Making safeguarding about improving people’s lives not processing cases

Social workers should be asking victims of abuse or neglect what they want out of safeguarding services, and checking whether this has been achieved, as this will improve outcomes, says Deborah Klee.

Learn more about personalising safeguarding

Deborah Klée will be talking about how social workers can make the safeguarding process more person-centred at Community Care’s forthcoming Safeguarding adults at risk in the community  conference.

Register now for the event on 3 July in Birmingham.

How do we make sure that peopel using safeguarding adults services feel in control and achieve the outcomes that they want? How do we measure whether outcomes have been met? How do we find out about people’s experience of the service and use this information to make it better?

The recent report from Making Safeguarding Personal project presents the findings of a one-year programme that addresses these questions among others. It was commissioned by the Local Government Association, Association of Directors of Adult Social Services and Social Care Institute for Excellence.

Two of the test bed sites that took part in the programme, London Borough of Hackney and London Borough of Hounslow, looked at the outcomes for and experiences of people using safeguarding adults services.

Hackney used discovery interviews, which allow people to tell their stories, to find out people’s experience of using safeguarding services. Hounslow took two approaches: they asked people what outcomes they wanted to achieve and then audited whether or not these outcomes had been met; and they got feedback on the person’s experience of using the safeguarding adult service.

In addition to these two test bed sites a number of other councils were invited to share their experience of using the feedback of people who use safeguarding adults services. All of the councils who asked people about their experience of safeguarding adults services felt that it was worthwhile and led to service improvement.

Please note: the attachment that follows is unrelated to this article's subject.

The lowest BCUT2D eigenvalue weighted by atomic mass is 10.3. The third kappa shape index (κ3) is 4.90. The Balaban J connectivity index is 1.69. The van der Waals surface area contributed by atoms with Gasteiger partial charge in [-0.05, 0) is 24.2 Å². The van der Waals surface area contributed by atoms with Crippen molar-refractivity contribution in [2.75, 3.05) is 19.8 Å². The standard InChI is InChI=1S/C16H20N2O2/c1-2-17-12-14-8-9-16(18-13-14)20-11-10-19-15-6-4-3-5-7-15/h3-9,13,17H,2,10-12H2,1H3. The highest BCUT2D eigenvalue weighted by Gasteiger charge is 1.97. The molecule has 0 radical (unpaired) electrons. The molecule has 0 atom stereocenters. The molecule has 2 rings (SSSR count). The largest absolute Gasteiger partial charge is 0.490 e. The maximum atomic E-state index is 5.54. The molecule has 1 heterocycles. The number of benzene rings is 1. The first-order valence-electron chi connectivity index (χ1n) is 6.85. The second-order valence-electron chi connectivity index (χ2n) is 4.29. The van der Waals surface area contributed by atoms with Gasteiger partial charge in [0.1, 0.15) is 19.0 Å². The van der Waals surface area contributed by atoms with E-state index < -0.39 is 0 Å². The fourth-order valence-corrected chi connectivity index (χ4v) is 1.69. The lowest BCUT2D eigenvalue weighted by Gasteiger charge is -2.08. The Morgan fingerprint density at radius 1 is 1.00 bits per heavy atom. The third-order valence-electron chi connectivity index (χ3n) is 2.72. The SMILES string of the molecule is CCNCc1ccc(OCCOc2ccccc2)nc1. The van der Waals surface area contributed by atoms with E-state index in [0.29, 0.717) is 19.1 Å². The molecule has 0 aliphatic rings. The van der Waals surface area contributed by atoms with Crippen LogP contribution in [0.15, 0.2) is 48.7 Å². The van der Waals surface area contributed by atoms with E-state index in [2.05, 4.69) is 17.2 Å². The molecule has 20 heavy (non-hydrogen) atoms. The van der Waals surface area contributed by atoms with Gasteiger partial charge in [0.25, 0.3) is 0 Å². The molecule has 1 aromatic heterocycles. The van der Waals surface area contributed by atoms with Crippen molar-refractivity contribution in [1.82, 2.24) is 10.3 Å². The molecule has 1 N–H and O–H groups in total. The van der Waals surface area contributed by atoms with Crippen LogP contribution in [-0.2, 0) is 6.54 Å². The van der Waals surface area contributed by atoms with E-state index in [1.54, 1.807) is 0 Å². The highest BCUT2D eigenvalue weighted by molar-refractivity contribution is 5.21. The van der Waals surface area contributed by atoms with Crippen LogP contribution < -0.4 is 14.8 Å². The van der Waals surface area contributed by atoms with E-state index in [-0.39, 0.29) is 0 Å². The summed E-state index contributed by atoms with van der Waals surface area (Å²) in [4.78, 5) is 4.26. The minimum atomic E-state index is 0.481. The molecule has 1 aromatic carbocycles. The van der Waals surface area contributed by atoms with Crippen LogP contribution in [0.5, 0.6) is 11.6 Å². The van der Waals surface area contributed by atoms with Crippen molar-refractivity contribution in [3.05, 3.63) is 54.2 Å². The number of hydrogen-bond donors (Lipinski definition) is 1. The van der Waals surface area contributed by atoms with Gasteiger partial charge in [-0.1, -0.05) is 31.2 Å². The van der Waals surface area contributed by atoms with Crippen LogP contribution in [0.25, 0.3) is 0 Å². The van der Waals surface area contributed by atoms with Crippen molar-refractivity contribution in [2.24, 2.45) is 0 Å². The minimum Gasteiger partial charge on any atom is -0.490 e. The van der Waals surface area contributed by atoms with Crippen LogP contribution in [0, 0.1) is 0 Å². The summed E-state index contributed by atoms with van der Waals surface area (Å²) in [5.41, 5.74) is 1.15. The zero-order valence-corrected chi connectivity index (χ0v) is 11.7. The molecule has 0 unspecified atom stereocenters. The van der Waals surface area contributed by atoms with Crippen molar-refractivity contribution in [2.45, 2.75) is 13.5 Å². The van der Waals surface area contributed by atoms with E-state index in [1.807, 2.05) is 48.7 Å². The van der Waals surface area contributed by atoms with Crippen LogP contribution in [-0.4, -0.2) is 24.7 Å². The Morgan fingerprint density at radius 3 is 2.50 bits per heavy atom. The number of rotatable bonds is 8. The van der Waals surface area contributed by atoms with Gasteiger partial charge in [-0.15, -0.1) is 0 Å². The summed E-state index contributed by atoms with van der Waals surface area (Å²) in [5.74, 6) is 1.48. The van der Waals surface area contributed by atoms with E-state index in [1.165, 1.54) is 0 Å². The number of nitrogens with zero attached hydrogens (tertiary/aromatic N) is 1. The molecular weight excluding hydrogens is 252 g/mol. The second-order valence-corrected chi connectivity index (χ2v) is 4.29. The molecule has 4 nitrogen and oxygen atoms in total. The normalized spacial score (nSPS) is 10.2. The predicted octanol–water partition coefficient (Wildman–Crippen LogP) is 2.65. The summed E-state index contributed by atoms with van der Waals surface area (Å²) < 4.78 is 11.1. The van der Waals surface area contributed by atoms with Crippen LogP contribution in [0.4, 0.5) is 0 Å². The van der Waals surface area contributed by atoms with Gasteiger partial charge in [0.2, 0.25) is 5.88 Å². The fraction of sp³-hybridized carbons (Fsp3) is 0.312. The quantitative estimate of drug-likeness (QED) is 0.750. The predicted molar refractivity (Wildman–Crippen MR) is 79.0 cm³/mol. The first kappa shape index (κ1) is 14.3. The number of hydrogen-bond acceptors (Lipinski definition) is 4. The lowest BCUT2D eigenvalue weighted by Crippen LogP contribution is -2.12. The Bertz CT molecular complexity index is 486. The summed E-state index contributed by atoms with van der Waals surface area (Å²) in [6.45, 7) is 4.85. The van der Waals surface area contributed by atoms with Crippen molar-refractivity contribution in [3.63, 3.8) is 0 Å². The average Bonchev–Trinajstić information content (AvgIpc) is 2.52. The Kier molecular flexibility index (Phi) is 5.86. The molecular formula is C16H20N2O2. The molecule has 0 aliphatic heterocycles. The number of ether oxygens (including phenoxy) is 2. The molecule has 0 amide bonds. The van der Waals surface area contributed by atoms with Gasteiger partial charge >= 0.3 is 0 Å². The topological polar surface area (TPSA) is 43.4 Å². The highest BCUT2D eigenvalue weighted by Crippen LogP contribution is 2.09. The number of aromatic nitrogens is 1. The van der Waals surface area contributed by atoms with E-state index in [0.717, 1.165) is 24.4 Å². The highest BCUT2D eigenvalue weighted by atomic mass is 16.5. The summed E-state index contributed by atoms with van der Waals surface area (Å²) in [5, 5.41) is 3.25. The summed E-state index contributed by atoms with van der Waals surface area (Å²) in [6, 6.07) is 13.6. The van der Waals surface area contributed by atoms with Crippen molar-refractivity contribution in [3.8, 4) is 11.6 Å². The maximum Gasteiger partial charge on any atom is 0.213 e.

Hounslow found that it was easier to audit whether outcomes had been met by building this into the existing safeguarding process at the beginning and then auditing whether outcomes had been realised, than to get people’s views about the service as an additional activity at the end. They asked people what outcomes they wanted to achieve at the beginning, middle and end of the safeguarding process. The templates social workers used were adapted to include this question.

An audit was carried out on 10% of cases. The majority felt that their outcomes had been met; when they were not it was largely because they felt there had been no retribution for the perpetrator. Discussing the outcomes helped the person to think about what they wanted; very often this changed throughout the process. When the outcomes that they wanted were not realistic, then this was discussed and expectation managed. As social workers became more experienced in discussing outcomes with people, they found that their practice changed to become more person-centred.

All of the councils that asked people about their experience of safeguarding adults services were challenged by the selection of people to take part. Most councils excluded people who lacked capacity to consent, apart from Kingston, which used a different questionnaire from Hounslow.

Hounslow prepared people for receiving the questionnaire. They offered to visit for a face-to-face interview when an advocate or family member was not available to support the person in responding to the questionnaire. Care was taken by both Hackney and Hounslow not to ask people to participate who might be distressed or further traumatised by the interview.

Key learning points

  • Ask people about the outcomes that they want to achieve at the beginning, middle and end of the safeguarding process and record them;
  • The outcomes that people want change and it is important to discuss this with them so that the social worker understands what they want;
  • Audit whether or not outcomes have been met or ask the person at their last meeting and record this;
  • Interviews and/or questionnaires can be useful in finding out people’s experience of the service;
  • Consider who will be interviewed and the support that they might need;
  • Interview in a place where they feel comfortable;
  • Use the findings from interviews/questionnaires to improve the service.

The Health and Social Care Information Centre is piloting an indicator on whether a person feels safer following adult safeguarding interventions. This is helpful, but does not assess whether their quality of life improves or whether the intervention has made a positive difference to them.

Further work needs to be done to measure whether the person’s outcomes have been met. Asking a person what they want to achieve, recording this and checking whether it was achieved, is an important first step, which is relatively easy to implement. It can also change practice to a more personalised outcome-focused approach.

 Deborah Klée is an independent consultant and chair of Westminster’s and Barking and Dagenham’s safeguarding adults boards. She was project manager of the Making Safeguarding Personal project.

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